Physical degunking required configuring my vacuum cleaner and opening the PC case, among other things. Ballew and Duntemann give plenty of advice on how to do this safely, because it's an essential step in extending the life of your PC. They explain where you can use soapy water to clean (keycaps pulled one-by-one from the keyboard), disconnected cables) and why you don't spray window clear on a monitor.
My favorite "ick" moment: seeing what was trapped under the keycaps on my HP keyboard.
Next came connectivity and performance for peripherals. The authors walked me through reducing cable-spaghetti and figuring out which peripherals to put away (and which to give away). Networking peripherals and extra computers to minimize cabling was next, and I got lots of good tips on using my existing cable modem and hub. As a result, I can now look at my surge block and tell exactly which cord to unplug to power down which peripheral.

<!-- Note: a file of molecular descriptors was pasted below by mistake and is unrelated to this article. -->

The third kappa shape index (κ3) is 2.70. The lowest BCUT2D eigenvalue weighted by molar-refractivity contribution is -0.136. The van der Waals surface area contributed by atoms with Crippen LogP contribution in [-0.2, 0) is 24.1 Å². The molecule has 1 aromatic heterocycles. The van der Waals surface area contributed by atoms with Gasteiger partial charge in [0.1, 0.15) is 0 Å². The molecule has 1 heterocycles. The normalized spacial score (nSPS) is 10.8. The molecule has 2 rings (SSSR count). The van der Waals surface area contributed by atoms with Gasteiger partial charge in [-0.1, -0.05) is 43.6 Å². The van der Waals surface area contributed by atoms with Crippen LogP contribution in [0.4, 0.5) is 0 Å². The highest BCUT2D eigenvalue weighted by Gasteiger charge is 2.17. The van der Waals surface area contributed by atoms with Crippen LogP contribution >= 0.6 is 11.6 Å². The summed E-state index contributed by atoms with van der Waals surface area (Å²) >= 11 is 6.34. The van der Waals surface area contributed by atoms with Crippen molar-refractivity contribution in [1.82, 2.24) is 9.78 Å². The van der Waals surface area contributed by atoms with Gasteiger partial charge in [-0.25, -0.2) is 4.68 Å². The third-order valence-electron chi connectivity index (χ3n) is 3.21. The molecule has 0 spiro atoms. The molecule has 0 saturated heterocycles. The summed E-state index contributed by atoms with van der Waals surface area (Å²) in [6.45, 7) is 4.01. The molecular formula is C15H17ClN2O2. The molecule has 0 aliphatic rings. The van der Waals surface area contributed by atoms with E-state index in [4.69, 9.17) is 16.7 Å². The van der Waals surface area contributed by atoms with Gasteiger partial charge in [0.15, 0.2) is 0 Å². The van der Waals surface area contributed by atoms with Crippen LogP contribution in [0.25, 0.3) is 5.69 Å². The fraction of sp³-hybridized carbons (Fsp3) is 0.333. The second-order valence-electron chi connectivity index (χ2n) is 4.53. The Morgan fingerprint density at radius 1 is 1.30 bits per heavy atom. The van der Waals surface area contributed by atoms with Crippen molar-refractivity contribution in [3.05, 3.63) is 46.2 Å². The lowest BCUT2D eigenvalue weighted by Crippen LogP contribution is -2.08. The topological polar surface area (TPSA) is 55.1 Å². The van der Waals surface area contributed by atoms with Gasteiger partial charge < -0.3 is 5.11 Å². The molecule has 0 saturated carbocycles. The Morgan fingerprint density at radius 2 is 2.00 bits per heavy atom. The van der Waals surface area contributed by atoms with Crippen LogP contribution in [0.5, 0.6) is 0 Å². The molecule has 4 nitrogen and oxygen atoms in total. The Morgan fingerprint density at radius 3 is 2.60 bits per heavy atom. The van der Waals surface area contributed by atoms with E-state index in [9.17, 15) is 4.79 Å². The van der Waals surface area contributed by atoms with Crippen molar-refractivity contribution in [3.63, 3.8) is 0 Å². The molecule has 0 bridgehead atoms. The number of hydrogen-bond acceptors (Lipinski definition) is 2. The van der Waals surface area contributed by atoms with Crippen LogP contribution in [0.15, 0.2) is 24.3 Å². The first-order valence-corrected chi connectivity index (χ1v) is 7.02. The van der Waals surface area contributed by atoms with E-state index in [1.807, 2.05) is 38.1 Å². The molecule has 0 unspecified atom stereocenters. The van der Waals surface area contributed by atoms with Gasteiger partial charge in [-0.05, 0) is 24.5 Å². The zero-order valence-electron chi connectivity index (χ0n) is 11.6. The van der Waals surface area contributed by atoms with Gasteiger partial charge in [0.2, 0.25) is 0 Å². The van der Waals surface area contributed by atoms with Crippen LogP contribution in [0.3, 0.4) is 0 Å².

My favorite "aah" moment: realizing I would never again need to sneaker-net a disk to the computer in my spouse's office.
Backing up is something I believed I was doing well—until I asked myself: Can you locate that critical file on your backup? Following the simple steps to a rational backup system gives me even more confidence that I can recover from disaster.
My favorite "aha!" moment: finding a business card and logo file I thought was lost six years ago!
The final step in degunking is PC optimization. It includes upgrading memory and graphics; tweaking processor settings, memory usage and performance settings; and upgrading peripherals. A useful appendix details what to with the gunk devices you've removed from your system, and how to degunk a brand-new PC, so you start gunk-free.
To quote Paraglyph founder and author Jeff Duntemann, "The more you learn about degunking, the more youll realize that its more psychology than technology... our approach is a uniquely disciplined one that really gets results."
My rationalized, degunked PC workspace is result enough for me!